Moldova has taken some actions identified in the First Report under the Visa Suspension Mechanism, including the adoption of new anti-money laundering legislation, the establishment of operational anti-corruption institutions, the broadening of the Criminal Assets Recovery Agency's scope and the implementation of information campaigns related to visa-free travel. However, significant shortcomings remain in ensuring the fulfilment of the anti-corruption benchmark. The adoption of the package of laws on the fiscal reform in July 2018 has raised concerns regarding the political will to fight corruption. The legal initiatives in the package include a capital and fiscal amnesty, which had been previously withdrawn from the legislative agenda following criticism from inter alia the EU. It also includes a so-called "business package", which re-introduces the "de-criminalisation" of several economic crimes.

Overall, the visa liberalisation benchmarks continue to be fulfilled. In the First Report under the Visa Suspension Mechanism, the Commission noted that the fulfilment of the anti-corruption and anti-money laundering benchmarks could be endangered unless immediate actions are taken in order to ensure continuous and sustainable implementation. However, some of the recommended actions have not been implemented. Immediate actions are needed to address the irregular migration challenges, including as regards unfounded asylum applications by Moldovan nationals. Moldova also needs to take immediate actions as a matter of urgency to ensure the fulfillment of the anti-corruption benchmark. The following areas need to be addressed:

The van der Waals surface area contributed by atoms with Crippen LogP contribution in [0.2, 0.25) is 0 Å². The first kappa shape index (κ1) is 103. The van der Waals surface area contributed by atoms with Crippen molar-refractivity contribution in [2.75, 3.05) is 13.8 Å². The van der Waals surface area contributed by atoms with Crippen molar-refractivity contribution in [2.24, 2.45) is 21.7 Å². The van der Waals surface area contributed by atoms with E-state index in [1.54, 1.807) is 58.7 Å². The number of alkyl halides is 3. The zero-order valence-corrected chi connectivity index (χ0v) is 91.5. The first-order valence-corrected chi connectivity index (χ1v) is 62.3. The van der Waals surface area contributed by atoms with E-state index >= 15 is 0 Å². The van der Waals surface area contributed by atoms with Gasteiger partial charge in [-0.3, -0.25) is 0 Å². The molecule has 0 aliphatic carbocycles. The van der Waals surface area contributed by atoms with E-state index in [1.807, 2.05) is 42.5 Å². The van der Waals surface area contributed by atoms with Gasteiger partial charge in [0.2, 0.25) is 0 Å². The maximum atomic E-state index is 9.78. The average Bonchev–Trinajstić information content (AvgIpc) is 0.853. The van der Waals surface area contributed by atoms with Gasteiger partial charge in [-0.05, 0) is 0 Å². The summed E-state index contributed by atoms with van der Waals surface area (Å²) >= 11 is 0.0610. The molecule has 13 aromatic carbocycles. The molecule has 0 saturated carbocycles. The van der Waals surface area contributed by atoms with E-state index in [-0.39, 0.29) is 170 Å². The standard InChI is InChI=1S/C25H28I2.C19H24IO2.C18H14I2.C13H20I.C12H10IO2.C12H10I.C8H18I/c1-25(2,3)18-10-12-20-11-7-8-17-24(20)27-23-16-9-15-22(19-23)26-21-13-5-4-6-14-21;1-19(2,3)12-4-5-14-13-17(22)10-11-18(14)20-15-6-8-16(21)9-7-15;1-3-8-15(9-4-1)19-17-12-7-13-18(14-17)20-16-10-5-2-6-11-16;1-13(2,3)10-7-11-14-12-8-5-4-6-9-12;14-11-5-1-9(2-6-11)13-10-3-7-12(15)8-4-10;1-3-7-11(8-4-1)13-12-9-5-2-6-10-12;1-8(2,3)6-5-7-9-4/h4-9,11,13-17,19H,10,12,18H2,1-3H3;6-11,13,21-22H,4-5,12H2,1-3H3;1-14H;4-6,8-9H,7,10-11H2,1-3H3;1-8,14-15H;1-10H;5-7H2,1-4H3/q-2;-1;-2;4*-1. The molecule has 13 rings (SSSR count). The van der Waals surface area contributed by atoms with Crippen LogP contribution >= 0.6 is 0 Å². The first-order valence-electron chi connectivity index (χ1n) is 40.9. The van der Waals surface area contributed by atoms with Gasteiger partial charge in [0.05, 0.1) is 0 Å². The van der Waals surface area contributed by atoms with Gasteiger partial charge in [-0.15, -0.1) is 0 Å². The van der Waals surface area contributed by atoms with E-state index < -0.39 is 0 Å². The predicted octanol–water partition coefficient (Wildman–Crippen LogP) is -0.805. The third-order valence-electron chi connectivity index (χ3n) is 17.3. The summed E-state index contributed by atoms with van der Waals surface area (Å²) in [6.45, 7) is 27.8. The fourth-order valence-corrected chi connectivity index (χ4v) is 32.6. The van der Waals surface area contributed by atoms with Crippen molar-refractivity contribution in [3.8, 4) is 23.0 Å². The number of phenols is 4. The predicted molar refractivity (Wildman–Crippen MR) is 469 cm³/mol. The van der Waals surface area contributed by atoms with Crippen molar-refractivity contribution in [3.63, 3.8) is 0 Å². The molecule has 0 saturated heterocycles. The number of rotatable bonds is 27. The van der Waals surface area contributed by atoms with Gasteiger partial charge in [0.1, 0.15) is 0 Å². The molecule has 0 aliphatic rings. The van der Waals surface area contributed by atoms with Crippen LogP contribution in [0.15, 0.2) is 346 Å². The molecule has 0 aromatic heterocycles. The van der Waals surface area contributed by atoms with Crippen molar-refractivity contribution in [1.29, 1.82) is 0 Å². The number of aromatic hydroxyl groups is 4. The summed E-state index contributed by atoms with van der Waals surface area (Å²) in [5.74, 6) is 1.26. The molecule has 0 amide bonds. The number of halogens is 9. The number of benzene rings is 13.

·Strengthen border controls, in full respect of fundamental rights;

·Continue to organise information campaigns on the rights and obligations of visa-free travel;

·Strengthen the operational cooperation to achieve a swift decrease in the number of unfounded asylum applications lodged by Moldovan nationals in the Schengen+ area;

·Align the laws on fiscal reforms with the EU standards;

·Strengthen the National Integrity Authority by appointing the necessary number of integrity inspectors. Ensure the effective implementation of the asset declaration system with regard to all high-level actors;

·Step up efforts in order to build a track-record in the fight against high-level corruption, implement the Asset Recovery Strategy and ensure a thorough, impartial prosecution of the banking fraud, the recovery of the misappropriated funds and bringing all those responsible to justice without further delay.